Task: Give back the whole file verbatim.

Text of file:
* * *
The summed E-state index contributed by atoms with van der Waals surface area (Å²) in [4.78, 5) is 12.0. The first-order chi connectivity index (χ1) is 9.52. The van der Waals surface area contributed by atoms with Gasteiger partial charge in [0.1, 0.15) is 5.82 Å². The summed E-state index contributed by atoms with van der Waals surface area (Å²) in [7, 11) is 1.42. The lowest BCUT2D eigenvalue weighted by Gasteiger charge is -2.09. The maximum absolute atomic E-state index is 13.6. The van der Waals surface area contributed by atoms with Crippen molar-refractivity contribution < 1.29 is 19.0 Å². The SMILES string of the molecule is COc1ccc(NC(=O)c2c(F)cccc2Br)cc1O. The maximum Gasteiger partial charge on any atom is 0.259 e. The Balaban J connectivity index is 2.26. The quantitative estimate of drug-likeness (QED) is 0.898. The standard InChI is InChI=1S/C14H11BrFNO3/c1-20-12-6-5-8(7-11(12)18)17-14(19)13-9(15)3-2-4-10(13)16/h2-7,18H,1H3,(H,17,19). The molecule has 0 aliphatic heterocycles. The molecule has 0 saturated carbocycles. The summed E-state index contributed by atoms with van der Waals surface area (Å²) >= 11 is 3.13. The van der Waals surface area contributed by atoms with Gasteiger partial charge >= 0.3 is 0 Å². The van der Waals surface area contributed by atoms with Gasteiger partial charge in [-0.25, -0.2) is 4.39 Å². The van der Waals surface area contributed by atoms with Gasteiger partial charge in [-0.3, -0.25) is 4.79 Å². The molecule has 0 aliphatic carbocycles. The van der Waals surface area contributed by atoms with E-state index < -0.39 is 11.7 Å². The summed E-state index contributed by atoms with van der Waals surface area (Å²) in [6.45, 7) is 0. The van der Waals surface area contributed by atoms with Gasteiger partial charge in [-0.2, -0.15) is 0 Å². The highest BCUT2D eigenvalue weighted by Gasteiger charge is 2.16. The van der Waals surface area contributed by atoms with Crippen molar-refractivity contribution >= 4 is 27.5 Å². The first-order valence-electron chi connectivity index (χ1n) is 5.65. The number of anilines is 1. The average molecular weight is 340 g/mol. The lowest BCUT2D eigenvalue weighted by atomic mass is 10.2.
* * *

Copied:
The summed E-state index contributed by atoms with van der Waals surface area (Å²) in [4.78, 5) is 12.0. The first-order chi connectivity index (χ1) is 9.52. The van der Waals surface area contributed by atoms with Gasteiger partial charge in [0.1, 0.15) is 5.82 Å². The summed E-state index contributed by atoms with van der Waals surface area (Å²) in [7, 11) is 1.42. The lowest BCUT2D eigenvalue weighted by Gasteiger charge is -2.09. The maximum absolute atomic E-state index is 13.6. The van der Waals surface area contributed by atoms with Crippen molar-refractivity contribution < 1.29 is 19.0 Å². The SMILES string of the molecule is COc1ccc(NC(=O)c2c(F)cccc2Br)cc1O. The maximum Gasteiger partial charge on any atom is 0.259 e. The Balaban J connectivity index is 2.26. The quantitative estimate of drug-likeness (QED) is 0.898. The standard InChI is InChI=1S/C14H11BrFNO3/c1-20-12-6-5-8(7-11(12)18)17-14(19)13-9(15)3-2-4-10(13)16/h2-7,18H,1H3,(H,17,19). The molecule has 0 aliphatic heterocycles. The molecule has 0 saturated carbocycles. The summed E-state index contributed by atoms with van der Waals surface area (Å²) >= 11 is 3.13. The van der Waals surface area contributed by atoms with Gasteiger partial charge >= 0.3 is 0 Å². The van der Waals surface area contributed by atoms with Gasteiger partial charge in [-0.25, -0.2) is 4.39 Å². The van der Waals surface area contributed by atoms with Gasteiger partial charge in [-0.3, -0.25) is 4.79 Å². The molecule has 0 aliphatic carbocycles. The van der Waals surface area contributed by atoms with E-state index < -0.39 is 11.7 Å². The summed E-state index contributed by atoms with van der Waals surface area (Å²) in [6.45, 7) is 0. The van der Waals surface area contributed by atoms with Gasteiger partial charge in [-0.2, -0.15) is 0 Å². The highest BCUT2D eigenvalue weighted by Gasteiger charge is 2.16. The van der Waals surface area contributed by atoms with Crippen molar-refractivity contribution >= 4 is 27.5 Å². The first-order valence-electron chi connectivity index (χ1n) is 5.65. The number of anilines is 1. The average molecular weight is 340 g/mol. The lowest BCUT2D eigenvalue weighted by atomic mass is 10.2.